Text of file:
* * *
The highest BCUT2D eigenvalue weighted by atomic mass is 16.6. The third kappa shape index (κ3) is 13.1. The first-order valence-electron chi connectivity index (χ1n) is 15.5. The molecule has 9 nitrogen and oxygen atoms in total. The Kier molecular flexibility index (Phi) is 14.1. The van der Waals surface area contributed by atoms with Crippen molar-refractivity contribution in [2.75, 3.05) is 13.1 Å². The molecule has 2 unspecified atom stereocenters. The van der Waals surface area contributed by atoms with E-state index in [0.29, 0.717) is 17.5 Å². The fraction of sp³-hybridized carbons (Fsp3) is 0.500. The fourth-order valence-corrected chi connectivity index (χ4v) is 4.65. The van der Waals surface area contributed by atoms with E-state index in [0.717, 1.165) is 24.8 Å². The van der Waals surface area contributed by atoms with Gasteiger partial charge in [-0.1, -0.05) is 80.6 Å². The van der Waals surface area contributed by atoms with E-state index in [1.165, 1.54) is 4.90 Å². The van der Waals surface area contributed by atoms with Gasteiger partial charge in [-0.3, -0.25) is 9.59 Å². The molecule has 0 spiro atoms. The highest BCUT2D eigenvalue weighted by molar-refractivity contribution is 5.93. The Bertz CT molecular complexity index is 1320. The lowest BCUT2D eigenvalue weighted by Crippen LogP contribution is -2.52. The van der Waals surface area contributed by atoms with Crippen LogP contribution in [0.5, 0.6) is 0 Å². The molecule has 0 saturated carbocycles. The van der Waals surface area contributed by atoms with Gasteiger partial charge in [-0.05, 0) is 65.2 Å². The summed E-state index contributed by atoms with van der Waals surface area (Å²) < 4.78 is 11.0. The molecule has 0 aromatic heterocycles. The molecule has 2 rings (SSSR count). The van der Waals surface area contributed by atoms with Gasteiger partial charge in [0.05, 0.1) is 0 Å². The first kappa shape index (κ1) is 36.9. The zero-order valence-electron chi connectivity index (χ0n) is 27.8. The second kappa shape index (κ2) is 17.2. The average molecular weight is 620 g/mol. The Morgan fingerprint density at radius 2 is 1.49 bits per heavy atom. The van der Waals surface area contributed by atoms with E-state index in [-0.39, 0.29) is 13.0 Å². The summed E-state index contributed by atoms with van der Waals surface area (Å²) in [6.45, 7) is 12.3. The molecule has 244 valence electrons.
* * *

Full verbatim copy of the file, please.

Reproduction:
The highest BCUT2D eigenvalue weighted by atomic mass is 16.6. The third kappa shape index (κ3) is 13.1. The first-order valence-electron chi connectivity index (χ1n) is 15.5. The molecule has 9 nitrogen and oxygen atoms in total. The Kier molecular flexibility index (Phi) is 14.1. The van der Waals surface area contributed by atoms with Crippen molar-refractivity contribution in [2.75, 3.05) is 13.1 Å². The molecule has 2 unspecified atom stereocenters. The van der Waals surface area contributed by atoms with E-state index in [0.29, 0.717) is 17.5 Å². The fraction of sp³-hybridized carbons (Fsp3) is 0.500. The fourth-order valence-corrected chi connectivity index (χ4v) is 4.65. The van der Waals surface area contributed by atoms with E-state index in [0.717, 1.165) is 24.8 Å². The van der Waals surface area contributed by atoms with Gasteiger partial charge in [-0.1, -0.05) is 80.6 Å². The van der Waals surface area contributed by atoms with E-state index in [1.165, 1.54) is 4.90 Å². The van der Waals surface area contributed by atoms with Gasteiger partial charge in [-0.3, -0.25) is 9.59 Å². The molecule has 0 spiro atoms. The highest BCUT2D eigenvalue weighted by molar-refractivity contribution is 5.93. The Bertz CT molecular complexity index is 1320. The lowest BCUT2D eigenvalue weighted by Crippen LogP contribution is -2.52. The van der Waals surface area contributed by atoms with Crippen LogP contribution in [0.5, 0.6) is 0 Å². The molecule has 0 saturated carbocycles. The van der Waals surface area contributed by atoms with Gasteiger partial charge in [-0.05, 0) is 65.2 Å². The summed E-state index contributed by atoms with van der Waals surface area (Å²) < 4.78 is 11.0. The molecule has 0 aromatic heterocycles. The molecule has 2 rings (SSSR count). The van der Waals surface area contributed by atoms with Gasteiger partial charge in [0.05, 0.1) is 0 Å². The first kappa shape index (κ1) is 36.9. The zero-order valence-electron chi connectivity index (χ0n) is 27.8. The second kappa shape index (κ2) is 17.2. The average molecular weight is 620 g/mol. The Morgan fingerprint density at radius 2 is 1.49 bits per heavy atom. The van der Waals surface area contributed by atoms with E-state index in [-0.39, 0.29) is 13.0 Å². The summed E-state index contributed by atoms with van der Waals surface area (Å²) in [6.45, 7) is 12.3. The molecule has 244 valence electrons.